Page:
Hiking With Dog

#TrailTip Tuesday: Training


Your dog understanding the basic commands such as Sit, Stay, Wait, Come, Leave It and following through are essential on the trails for their safety and yours. In addition to the basic commands, we naturally picked up some commands on the trails that became part of our daily life. For example, when Xena hears Look, she looks toward where I point most of the time 🙂 and she anticipates an action when I ask Ready? and resumes hiking/walking from a break.


What command(s) do you find most useful when you are hiking with your dog?


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Happy Hiking!

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13 comments on “#TrailTip Tuesday: Training”

  1. My pups know “find the trail” which is very useful. They find intersections and wait there for me to indicate which way we’re going to go, and if in a large open area like a field they will find the trail entrance leading back into the forest.

      1. Your reaction is making me chuckle. “Find it” targeting is such a pervasive part of my life with dogs I forget it is not so usual for others. Life with vision impairment makes training location targets very useful. “Find the: trash can, mailbox, chair, inside, outside (door), curb, the thing I just dropped, etc” when I think back to find the trail cue, it was a combo of their history with location target training, backchaining, and consistent reinforcement. So to start, at every start or intersection of the trail, stop and ask the dog to sit or wait, praise and give a treat. Then release from the wait to go the way you’d like. Pretty soon at intersections you’ll notice your dog anticipating you’ll ask them to stop and wait, at that point you praise and give a treat or a bit of fun play for their good efforts at initiating the behavior. And you start to then label it. As you approach the intersection or trail head cue “find the trail”, at the intersection dog stops in anticipation of your praise and treat, and you build from there. If the dog stops short of the trail, encourage them to keep looking, until they get to the actual trail. Pretty soon dog hears “find the trail” and begins to actively seek out the trail and intersections as going to those when you ask leads to praise, fun and chance of a treat. My guys also help me get back on marked trails when we end up having to bushwhack for some reason like downed trees or flooding, again I use “find the trail”and they’ve been able to generalize when I ask for the trail its a way that is different from the general woods, and they get so pleased when they find it. Lol. Hope you have fun training this!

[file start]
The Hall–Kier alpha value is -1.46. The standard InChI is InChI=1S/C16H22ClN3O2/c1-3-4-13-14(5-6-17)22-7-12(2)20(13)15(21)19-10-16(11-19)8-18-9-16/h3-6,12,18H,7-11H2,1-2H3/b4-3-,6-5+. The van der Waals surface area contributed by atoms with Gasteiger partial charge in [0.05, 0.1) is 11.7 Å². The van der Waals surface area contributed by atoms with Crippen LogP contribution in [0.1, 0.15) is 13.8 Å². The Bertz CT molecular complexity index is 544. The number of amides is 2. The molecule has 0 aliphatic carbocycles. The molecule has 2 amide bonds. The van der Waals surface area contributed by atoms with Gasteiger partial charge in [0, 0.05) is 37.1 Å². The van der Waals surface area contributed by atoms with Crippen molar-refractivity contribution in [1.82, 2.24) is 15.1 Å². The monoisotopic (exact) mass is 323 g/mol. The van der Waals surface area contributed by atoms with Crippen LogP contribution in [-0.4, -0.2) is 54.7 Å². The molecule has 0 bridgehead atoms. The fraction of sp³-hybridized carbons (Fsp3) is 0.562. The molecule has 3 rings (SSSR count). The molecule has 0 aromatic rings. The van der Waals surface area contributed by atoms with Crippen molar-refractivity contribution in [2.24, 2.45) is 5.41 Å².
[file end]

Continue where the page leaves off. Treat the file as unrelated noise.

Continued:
2. This is SUPER cool and sounds fun!! Can’t wait to try this on our next hike! So funny.. when someone like you explains how, it totally makes sense but I would’ve never come up with this training by myself. Thanks for sharing! I will keep you posted. 🙂

    1. I just saw this and it reminded me of a backpacking trip I did with my blk lab Kolby about 10 yrs ago. We were climbing up north of Grand Marais along the Superior Hiking Trail and we’d been hiking for a couple of hours and were beat. It was early spring and not much vegetation had come up yet Suddenly I realized we were off trail -not really lost because we could see Lake Superior below… but we needed to get back on trail.

      I looked at Kolby and said, Where the hell did the trail go? Now I’m sure he didn’t understand my question, but he could tell we had been wondering and there was no clear trail. He turned around and basically led me back to where we had left the trail. I’m sure he just smelled his way back the way we’d come to our current location, and then I recognized the trail, but it was pretty cool.

      Kolby was a rescue dog, a continual runaway, and we’d only been together about 4-6 weeks. He’d already run away a couple of times and this was the first time I took him out on an extended hike… I had the feeling he was not a smart dog! 😉 Well, after this demonstration, I realized he was indeed a smart dog… I was the dumb one! ha!

      1. Hahaha! What a great story, Mike! Kolby probably thought, “I was just letting think that you were leading me and see where we go.” What a smart adventurous pup!

  2. Roxy always walks on a leash, so she also knows ‘andere kant’ = ‘other side’. If she takes the wrong side of a tree (or anything else), she knows she has to come back and take the other side ^.^

    1. That’s a super useful cue! I’ve also found “over” and “under” helpful with things like fences and downed trees over the trail.

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